If we have a funding say $50,000 a deal and then we need $5,000 or $10,000 later on for expenses, do I reduce the principal? No, I don’t do that. What we do is it is set up basically this way. If you’re going to do an equity split, this is one of the things that you want to do. There’s going to be expenses that happen during or while you’re working through the deal. If you’re going to fund $50,000 and you find out the property is to be rehabbed, so you’re going to put $10,000 into the rehab but your funding partner doesn’t have that money in their IRA and you’ve got to fund that. You fund it. Treat it as expense. When you sell that asset off, you pay back the $50,000, goes back first to your investor. They get their investment back first. Then you cover any expenses, second. If you paid $10,000 in your own pocket, you pay the $10,000. You might even want to charge yourself some interest on that $10,000. If it’s just short-term mezzanine loan, $10,000 for six months and you’ve got to pay 12% interest on that, you’re adding $600 to that as an expense that’s getting paid second. Then the profit is going to be split 50/50. They’re funding most of the projects, $50,000 in the frontend before we get to that, I’m not going to sit here nickel-and-dimed. I’ll still split the expense up 50/50 in the backend. It’s just good business. The investment gets paid back first, any expenses come second. The cost of money, if you’ve taken out a hard money loan or a private loan on that money, the clock is ticking and they’ve got to be paid back.
It’s all about just having a conversation. It’s all about talking to people, getting to know them, getting to see what they are doing. It’s also good to talk to other people, “Who else have you done deals with?” “I’ve done Wayne a deal. I funded Gaile.” I will call Wayne and Gaile and ask, “How is this person? Were they a pain in the ass?” I will tell them, “They want to do some deals with us. Are they a pain in the ass to deal with?” “No, they’re good to deal with.” “Awesome.” I ask for references. If someone has never done a JV partner deal, that’s fine, but they have to do a deal with who you work with, “How is that working out for you?” When you ask what they’ve invested in before, what kinds of returns are they getting with that? If their money is sitting in a CD account and are probably making 1% of their money if that, so it’s important to keep that in mind. You may be able to have that conversation, “I see you’re only making 1% on your investments. What if I could show you 6%? Will that be something you’ll be excited about?” “Yeah.” You’re going to have those conversations with people that are less savvy in real estate or haven’t done much. That will be cheaper money for the most part. There’s going to be hand-holding as you answer more questions with them.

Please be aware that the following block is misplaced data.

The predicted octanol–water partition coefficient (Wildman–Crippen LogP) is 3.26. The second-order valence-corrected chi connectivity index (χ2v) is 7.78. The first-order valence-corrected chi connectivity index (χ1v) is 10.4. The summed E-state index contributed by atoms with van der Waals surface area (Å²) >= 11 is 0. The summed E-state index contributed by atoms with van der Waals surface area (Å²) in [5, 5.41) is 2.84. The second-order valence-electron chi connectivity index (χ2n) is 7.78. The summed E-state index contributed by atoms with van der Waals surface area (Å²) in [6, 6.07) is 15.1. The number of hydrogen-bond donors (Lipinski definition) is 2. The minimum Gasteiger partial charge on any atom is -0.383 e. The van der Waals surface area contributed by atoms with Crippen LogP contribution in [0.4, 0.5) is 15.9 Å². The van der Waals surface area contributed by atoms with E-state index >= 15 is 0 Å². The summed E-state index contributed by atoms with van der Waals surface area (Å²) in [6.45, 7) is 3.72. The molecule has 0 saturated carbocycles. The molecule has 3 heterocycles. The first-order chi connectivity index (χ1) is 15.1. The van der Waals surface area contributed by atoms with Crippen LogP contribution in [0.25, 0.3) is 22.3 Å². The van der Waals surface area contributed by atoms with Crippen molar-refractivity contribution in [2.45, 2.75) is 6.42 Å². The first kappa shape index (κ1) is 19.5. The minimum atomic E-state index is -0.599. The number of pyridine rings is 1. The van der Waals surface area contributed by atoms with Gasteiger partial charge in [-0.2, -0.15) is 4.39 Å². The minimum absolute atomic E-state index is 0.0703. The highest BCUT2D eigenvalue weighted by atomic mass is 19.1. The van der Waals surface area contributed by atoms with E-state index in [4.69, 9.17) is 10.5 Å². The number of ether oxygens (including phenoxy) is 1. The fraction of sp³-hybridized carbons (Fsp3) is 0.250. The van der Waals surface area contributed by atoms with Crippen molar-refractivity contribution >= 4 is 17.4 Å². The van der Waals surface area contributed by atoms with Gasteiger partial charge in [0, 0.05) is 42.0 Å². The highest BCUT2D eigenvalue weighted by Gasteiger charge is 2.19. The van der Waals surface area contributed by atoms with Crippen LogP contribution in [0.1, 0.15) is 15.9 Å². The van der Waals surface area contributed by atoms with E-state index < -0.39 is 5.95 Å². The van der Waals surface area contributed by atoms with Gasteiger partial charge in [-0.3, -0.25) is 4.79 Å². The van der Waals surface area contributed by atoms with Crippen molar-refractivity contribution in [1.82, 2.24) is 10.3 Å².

This is a conversation we could spend all day talking about this. The important thing to keep in mind is create your own investor profile questionnaire. Create your sample deals. At the different workshops we’ve done, we’ve given sample deals or investor questionnaires. I’m always amazed somebody sends those sample forms out and release my logo and my information on them, every class. What happens is I get a phone call from somebody, “I came across your sample deals. I came across your investor profile.” “What’s up to you?” “I’m not going to tell you because I don’t want to fund with them, I want to fund with you.” I’m like, “Awesome, thank you.” Somebody just did all the work for me. I wish I could send them a steak dinner.
Go out as you’re networking people, talk with people. Don’t be like a brand new puppy. Take it simple, relax, breathe and make it a multi-step approach, “Where are you from?” Inform them, talk with them, meet them for coffee, get on the phone with them, email out the investor questionnaire, ask them for the pledge letter, have a deal for them to put their money into. It’s not hard to do. It’s easy to do to make things happen.
That’s all that I have for this episode. Hopefully, this has been helpful for you; a lot of questions from people. If you like this feel free to share this. If you are listening on iTunes or Stitcher make sure to leave a review. We love reviews. We love to hear how we’re doing. If you’ve enjoyed the show, share it. We like to know what you like, what you dislike and what we can do better to make this show a better experience for everybody involved.
Have a great day. Go make some stuff happen. We look forward to seeing you all at the top.